Mucormycosis of the head and neck

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Mucormycosis of the head and neck is the most common form of infection by the order Mucorales, accounting for up to half of all cases. About 70% of rhinocerebral cases develop in diabetic patients. Less often, rhinocerebral mucormycosis occurs in solid organ transplant recipients, those with prolonged neutropenia, and those on deferoxamine therapy. Recently, rhinocerebral disease has been increasingly recognized in patients undergoing hematopoietic stem cell transplantation. A growing number of cases have presented as breakthrough infection in patients receiving voriconazole. The mortality rate of rhinocerebral mucormycosis has remained at 30% to 70% despite aggressive therapy. Early initiation of treatment substantially improves outcome, underscoring the need to maintain a high index of suspicion and promptly biopsy potential lesions. Surgical excision of necrotic tissue is essential. Lipid formulations of amphotericin B have become the standard treatment for mucormycosis. Posaconazole is useful as salvage therapy, but cannot be recommended yet as primary therapy.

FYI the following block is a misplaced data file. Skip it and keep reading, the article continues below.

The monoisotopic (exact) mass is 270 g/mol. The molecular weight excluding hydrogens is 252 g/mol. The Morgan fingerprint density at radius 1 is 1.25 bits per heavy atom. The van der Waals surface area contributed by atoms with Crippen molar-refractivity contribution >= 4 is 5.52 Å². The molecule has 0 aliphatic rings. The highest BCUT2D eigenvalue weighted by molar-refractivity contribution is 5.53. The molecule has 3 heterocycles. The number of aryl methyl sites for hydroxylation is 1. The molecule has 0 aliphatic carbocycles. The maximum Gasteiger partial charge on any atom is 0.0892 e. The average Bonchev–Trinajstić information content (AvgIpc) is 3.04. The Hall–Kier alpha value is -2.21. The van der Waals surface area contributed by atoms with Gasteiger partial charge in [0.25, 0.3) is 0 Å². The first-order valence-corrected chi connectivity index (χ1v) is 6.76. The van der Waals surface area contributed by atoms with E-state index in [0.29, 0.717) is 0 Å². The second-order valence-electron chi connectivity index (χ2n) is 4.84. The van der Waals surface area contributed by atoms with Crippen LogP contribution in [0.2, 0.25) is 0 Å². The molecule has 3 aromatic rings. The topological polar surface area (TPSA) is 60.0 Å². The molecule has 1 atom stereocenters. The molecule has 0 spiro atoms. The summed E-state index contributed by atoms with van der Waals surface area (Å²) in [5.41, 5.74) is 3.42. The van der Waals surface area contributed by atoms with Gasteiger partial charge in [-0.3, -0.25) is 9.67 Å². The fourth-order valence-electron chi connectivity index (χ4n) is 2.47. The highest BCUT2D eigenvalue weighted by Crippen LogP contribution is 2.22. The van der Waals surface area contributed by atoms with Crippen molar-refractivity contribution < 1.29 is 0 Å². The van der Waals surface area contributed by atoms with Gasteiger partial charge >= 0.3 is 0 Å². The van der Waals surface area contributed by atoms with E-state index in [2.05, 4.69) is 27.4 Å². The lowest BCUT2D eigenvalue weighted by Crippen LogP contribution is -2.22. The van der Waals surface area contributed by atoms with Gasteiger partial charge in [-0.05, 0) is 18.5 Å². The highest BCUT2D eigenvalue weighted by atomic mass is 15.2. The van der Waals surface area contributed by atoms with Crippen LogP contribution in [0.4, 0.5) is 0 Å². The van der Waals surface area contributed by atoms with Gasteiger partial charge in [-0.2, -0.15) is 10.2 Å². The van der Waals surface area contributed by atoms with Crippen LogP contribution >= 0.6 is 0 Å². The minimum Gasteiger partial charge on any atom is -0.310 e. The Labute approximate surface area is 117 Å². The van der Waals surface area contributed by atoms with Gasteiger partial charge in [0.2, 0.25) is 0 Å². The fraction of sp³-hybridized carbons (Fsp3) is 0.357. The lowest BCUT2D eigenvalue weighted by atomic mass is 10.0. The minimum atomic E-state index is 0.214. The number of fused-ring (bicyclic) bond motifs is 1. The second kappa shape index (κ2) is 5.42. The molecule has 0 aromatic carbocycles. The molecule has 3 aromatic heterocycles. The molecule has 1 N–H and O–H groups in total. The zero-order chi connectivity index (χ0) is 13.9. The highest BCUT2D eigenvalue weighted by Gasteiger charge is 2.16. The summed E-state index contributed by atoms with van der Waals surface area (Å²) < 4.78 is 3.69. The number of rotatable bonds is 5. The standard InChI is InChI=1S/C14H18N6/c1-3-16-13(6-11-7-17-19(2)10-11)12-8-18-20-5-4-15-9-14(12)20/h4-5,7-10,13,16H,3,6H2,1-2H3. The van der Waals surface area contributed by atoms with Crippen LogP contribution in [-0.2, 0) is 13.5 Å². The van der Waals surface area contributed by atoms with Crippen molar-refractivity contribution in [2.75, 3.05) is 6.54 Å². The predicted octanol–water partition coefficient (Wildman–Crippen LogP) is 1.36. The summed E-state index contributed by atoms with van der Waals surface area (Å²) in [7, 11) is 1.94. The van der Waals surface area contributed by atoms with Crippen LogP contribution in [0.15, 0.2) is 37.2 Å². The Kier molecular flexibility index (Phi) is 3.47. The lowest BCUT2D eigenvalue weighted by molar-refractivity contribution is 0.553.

Original languageEnglish
Pages (from-to)123-131
Number of pages9
JournalCurrent Infectious Disease Reports
Issue number2
StatePublished - Apr 2011
Externally publishedYes


  • Amphotericin B deoxycholate
  • Amphotericin B lipid formulations
  • Azoles
  • Deferoxamine
  • Diabetes mellitus
  • Echinocandins
  • Hematopoietic stem cell transplant recipients
  • Immunocompromising conditions
  • Iron overload
  • Mucorales
  • Mucormycosis
  • Posaconazole
  • Rhino-orbitocerebral mucormycosis
  • Solid organ transplant recipients


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